[Rd] barplot manpage (PR#7331)
dmb at mrc-dunn.cam.ac.uk
Tue Nov 2 20:48:33 CET 2004
Thanks very much for this information.
On Tue, 2 Nov 2004, Patrick Burns wrote:
>Dan Bolser wrote:
>>On Tue, 2 Nov 2004, Tony Plate wrote:
>>>Yup, I think you're right. R is a volunteer project, so what needs to
>>>happen to improve the documentation is that some capable volunteers (or
>>>just one volunteer) step forward. It is the prerogative of the members of
>>>R-core to decide whether to spend their time on improving documentation or
>>>improving the functionality (or merely having a life).
>I thought we had agreed that members of R-core are not allowed lives.
>>I could try making better pages for the functions I use.
>>>However it is worth noting that R does have really quite good documentation
>>>for a piece of software of its kind, compared to both other open source and
>>That is very true. However, I still maintain that the emphasis is on
>>developers and not learners.
>As someone who has spent an inordinate amount of time writing and
>revising help files, I can assure you that writing help files is about as
>difficult of genre as exists. There are numerous constraints which, taken
>together, yield no feasible solution.
I can imagine its tough. I really like the perl model (sorry for brining
this up again) but there is a man page for each function, starting with an
overview (for quick reference) then simple description with some examples,
then a prolonged discussion.
There are several 'overviews' and tutorials in man page style with a
perl Perl overview (this section)
perlintro Perl introduction for beginners
perlreftut Perl references short introduction
perldsc Perl data structures intro
perlrequick Perl regular expressions quick start
perlboot Perl OO tutorial for beginners
perlbot Perl OO tricks and examples
And finally the package ships with the FAQ (which again has a man page
style serchable interface).
>As you rightly maintain, the help file should be written for people who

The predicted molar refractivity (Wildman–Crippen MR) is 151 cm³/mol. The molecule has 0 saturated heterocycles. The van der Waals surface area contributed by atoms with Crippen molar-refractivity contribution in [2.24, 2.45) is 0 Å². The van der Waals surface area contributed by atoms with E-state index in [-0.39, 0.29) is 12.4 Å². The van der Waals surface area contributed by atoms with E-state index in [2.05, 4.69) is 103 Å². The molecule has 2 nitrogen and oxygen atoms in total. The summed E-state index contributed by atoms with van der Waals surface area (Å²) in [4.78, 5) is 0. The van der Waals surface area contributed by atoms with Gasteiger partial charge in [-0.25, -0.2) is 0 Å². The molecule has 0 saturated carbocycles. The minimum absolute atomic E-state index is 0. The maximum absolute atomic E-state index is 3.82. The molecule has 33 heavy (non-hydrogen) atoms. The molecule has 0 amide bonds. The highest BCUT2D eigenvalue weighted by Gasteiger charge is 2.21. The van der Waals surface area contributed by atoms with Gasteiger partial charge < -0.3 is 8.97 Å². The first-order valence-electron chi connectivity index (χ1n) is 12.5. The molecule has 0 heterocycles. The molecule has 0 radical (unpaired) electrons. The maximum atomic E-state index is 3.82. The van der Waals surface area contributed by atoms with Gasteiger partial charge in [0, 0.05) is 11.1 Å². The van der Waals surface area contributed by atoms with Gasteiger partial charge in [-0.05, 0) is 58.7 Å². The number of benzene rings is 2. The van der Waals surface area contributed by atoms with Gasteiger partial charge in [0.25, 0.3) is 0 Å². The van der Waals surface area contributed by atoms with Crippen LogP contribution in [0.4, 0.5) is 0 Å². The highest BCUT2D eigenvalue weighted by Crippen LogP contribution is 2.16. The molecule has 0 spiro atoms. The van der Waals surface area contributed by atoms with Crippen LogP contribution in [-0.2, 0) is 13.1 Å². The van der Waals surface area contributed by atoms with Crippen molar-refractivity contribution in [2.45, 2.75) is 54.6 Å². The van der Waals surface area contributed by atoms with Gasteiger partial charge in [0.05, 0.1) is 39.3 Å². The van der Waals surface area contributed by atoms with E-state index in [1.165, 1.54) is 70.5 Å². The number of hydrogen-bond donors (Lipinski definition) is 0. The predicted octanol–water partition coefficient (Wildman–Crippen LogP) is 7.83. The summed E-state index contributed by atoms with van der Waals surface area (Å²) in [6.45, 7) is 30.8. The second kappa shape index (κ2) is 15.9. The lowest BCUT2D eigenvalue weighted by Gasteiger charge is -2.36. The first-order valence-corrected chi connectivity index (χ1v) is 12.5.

>may not even know what the purpose of the function is, and for people
>who are not native speakers of the language -- rather than just a mnemonic
>for the author of the code. On the other hand help files need to be short
>because no one reads documentation, and no one squared reads long
Yup, they should be as short as is necessary.
>Things get even worse for graphics functions -- partly because they are so
>complex, and partly because we subconsciously think they should be easy
>because we are well tuned to interpreting the graphics themselves.
I see what you mean.
>At heart it seems to me that you are asking for a new form of help file --
>taking them from 2 dimensions to 3. For example, the "axis.lty" item in the
>barplot help file would look similar "on the surface" to what it
>(though perhaps phrased better). But there would be the ability to
>the item to learn about axes, line types and possibly other things.
>To implement this vague idea, all that needs to be done is for someone to
>come up with a workable system, and people to fill in the text.
>The big problem that I see with documentation, which you also allude to, is
>that the (confused and frustrated) user needs to seek out the appropriate
>documentation when trouble happens. Said confused and frustrated user
>would rather the documentation came along by itself to say what went wrong.
>I'm much more at a loss for this.
:) I is tough I agree. The user should at least know where to start
looking.. Perhaps the R startup text could include a 'where to look' link?
Thanks very much for your insight. Should I try to change docs, or should
I do something different?
>patrick at burns-stat.com
>+44 (0)20 8525 0696
>(home of S Poetry and "A Guide for the Unwilling S User")
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